Schools on the front line of the issue tend to be small liberal-arts institutions without big sports programs. Yet the gender gap is hardly limited to such places. A Monitor analysis shows the gap falling across all types and sizes of institutions, with 83 percent of 1,006 coed schools having fewer undergraduate men than women.

Still, there's disagreement on how big or pervasive the problem is. "There is not a generalized educational crisis among men, but there are real pockets of problems," writes Jacqueline King, a policy analyst at the American Council on Education in

Washington. In a recent report, Dr. King documents that African-American, Hispanic, and low-income men lag female peers to a much greater degree than white, middle-class men in educational attainment.

Nevertheless, even schools that are predominantly white are already thinking carefully about their image - and how it might resonate with young men of all races. Knox College, for example, where about 45 percent of the students are men, recently removed some pictures of women and minorities from its marketing materials in favor of more pictures featuring action shots of white males.

Fifteen years ago, the focus was on marketing materials that resonated with women, says Paul Steenis, Knox's director of admissions. Many pictures of women were added.

Now, the school is shifting. "We thought the pendulum had swung too far," he says. "Lately, we have been asking: Have we ... written white men out of the picture?"

Even as they worry about the gender balance, many institutions, like the students applying to them, are operating under new pressures. Schools have never been in a tougher competitive environment, increasing the urgency of staying attractive. First-tier universities generally have an abundance of both male and female applicants. But schools without big reputations may need a gender balance to attract quality applicants.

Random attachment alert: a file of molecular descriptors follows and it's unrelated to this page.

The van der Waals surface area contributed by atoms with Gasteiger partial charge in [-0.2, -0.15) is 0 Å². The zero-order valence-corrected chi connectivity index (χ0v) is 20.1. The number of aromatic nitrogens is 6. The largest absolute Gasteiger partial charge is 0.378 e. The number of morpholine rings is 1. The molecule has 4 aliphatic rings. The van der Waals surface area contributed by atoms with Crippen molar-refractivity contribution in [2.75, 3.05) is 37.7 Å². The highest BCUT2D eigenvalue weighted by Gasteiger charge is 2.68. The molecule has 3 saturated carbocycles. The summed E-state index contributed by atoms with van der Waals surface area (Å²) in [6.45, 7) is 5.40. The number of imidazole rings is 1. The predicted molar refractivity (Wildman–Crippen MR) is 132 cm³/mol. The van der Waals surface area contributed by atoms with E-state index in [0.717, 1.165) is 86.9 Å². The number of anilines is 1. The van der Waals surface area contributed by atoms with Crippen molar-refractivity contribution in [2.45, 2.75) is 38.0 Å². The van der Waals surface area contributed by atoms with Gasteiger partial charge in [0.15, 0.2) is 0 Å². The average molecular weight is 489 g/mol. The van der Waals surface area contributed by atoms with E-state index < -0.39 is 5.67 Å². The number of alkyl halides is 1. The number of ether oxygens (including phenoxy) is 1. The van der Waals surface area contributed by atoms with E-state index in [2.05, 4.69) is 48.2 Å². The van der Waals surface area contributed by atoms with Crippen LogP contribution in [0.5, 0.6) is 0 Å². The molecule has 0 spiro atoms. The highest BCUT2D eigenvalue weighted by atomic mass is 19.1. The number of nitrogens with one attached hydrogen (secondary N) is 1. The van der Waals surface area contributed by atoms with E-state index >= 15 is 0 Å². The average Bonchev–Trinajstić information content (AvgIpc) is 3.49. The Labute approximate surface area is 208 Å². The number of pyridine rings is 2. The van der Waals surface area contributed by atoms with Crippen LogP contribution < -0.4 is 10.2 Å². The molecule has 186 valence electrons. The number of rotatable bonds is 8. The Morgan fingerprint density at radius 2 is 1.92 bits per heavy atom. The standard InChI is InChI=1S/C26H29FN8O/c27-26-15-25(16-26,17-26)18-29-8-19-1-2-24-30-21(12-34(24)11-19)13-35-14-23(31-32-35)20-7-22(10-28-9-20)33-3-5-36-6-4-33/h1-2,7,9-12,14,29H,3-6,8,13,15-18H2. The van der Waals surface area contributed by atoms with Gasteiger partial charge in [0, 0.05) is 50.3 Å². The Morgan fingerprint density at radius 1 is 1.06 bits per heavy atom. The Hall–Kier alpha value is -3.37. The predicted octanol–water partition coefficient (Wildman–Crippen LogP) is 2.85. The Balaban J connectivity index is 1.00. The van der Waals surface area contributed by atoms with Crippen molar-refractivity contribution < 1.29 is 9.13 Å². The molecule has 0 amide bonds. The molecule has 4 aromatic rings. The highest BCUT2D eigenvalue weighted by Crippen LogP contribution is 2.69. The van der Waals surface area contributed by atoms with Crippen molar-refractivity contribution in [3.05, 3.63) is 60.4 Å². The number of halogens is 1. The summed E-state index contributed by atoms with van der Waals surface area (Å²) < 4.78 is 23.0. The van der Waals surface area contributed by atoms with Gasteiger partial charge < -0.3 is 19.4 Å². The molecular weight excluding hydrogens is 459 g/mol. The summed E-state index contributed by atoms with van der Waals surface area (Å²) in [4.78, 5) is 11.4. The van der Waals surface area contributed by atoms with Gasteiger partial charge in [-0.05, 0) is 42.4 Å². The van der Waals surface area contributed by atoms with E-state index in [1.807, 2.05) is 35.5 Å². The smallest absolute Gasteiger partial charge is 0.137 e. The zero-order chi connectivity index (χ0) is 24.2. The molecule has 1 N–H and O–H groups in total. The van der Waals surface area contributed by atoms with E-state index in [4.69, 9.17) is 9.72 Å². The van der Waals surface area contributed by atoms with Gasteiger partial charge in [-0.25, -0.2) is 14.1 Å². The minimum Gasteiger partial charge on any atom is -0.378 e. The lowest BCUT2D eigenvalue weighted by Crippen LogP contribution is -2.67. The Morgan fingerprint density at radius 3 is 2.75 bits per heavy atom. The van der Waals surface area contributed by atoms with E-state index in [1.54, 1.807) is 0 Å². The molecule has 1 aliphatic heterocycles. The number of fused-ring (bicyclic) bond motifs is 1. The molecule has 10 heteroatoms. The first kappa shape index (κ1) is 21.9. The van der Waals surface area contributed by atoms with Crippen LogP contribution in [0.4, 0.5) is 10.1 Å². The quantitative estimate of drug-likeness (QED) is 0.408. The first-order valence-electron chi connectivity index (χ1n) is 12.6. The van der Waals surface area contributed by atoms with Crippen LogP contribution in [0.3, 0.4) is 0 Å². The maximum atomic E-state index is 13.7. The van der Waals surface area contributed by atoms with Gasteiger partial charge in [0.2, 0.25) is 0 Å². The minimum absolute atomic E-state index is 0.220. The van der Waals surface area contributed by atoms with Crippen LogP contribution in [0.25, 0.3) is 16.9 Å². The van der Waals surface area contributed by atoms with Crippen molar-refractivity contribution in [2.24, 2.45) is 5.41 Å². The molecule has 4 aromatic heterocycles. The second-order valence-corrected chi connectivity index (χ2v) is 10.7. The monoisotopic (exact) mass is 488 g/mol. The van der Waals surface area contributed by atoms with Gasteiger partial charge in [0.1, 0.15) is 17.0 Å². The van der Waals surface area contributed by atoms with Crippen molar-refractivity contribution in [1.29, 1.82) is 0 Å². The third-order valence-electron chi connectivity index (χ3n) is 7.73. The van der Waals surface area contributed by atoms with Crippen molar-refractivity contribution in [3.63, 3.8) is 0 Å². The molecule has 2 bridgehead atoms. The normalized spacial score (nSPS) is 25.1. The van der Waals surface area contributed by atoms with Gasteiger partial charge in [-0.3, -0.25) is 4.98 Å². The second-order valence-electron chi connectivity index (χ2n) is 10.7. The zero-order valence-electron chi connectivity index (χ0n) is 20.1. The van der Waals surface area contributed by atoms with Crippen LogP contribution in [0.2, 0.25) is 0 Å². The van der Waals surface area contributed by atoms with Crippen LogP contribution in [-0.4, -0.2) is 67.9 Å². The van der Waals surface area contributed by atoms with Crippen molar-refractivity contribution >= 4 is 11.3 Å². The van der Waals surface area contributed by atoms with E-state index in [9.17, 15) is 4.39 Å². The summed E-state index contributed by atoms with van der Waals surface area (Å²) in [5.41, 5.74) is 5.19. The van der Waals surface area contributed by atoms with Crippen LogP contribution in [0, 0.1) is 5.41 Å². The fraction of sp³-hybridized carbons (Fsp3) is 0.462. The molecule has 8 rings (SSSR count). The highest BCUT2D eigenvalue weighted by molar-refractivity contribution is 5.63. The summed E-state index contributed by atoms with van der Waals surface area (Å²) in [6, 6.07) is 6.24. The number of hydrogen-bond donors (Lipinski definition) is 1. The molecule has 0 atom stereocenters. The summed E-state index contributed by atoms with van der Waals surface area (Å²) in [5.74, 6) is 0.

Americans' views of the importance of college also have changed - increasing insistence for admissions based more on academic merit and less on other factors. Grades and test scores are the measures in a growing number of lawsuits by whites who charge reverse discrimination.

Both Title IX, the 1972 amendment to the Civil Rights Act of 1964, and the equal protection clause of the 14th Amendment prohibit gender discrimination. They were both cited in a 1999 federal lawsuit alleging gender bias in college admissions, filed against the University of Georgia.

Some observers, though, find the gender-balance discussion more annoying than anything else.

"Thirty-five years ago, administrators at hundreds of all-male colleges said, 'We can't attract enough men so we've got to go coed,' " says Michael Kimmel, a sociologist at State University of New York at Stony Brook. "Now those women have arrived ... and their success has these same people saying, 'We've got to kick the women out because we don't have enough men.' "

That criticism doesn't faze many admissions directors. They dread the possibility of undergraduates who, if not satisfied, will simply transfer.

By the time Sarah Clanton wrapped up freshman year at Southwestern University in Georgetown, Texas, last spring, she was a promising history student. But she had decided to leave for Texas A&M University.

"I loved Southwestern," she says. "What I didn't like was the social environment. There just weren't any men."

Given such sentiments, admissions director John Lind knows he has his work cut out for him. "Our challenge is to keep a reasonable balance," he says of Southwestern, which is 42 percent men. "Most years we've been able to pull it off. It's been an issue for years. I don't see it going away...."

(c) Copyright 2001. The Christian Science Monitor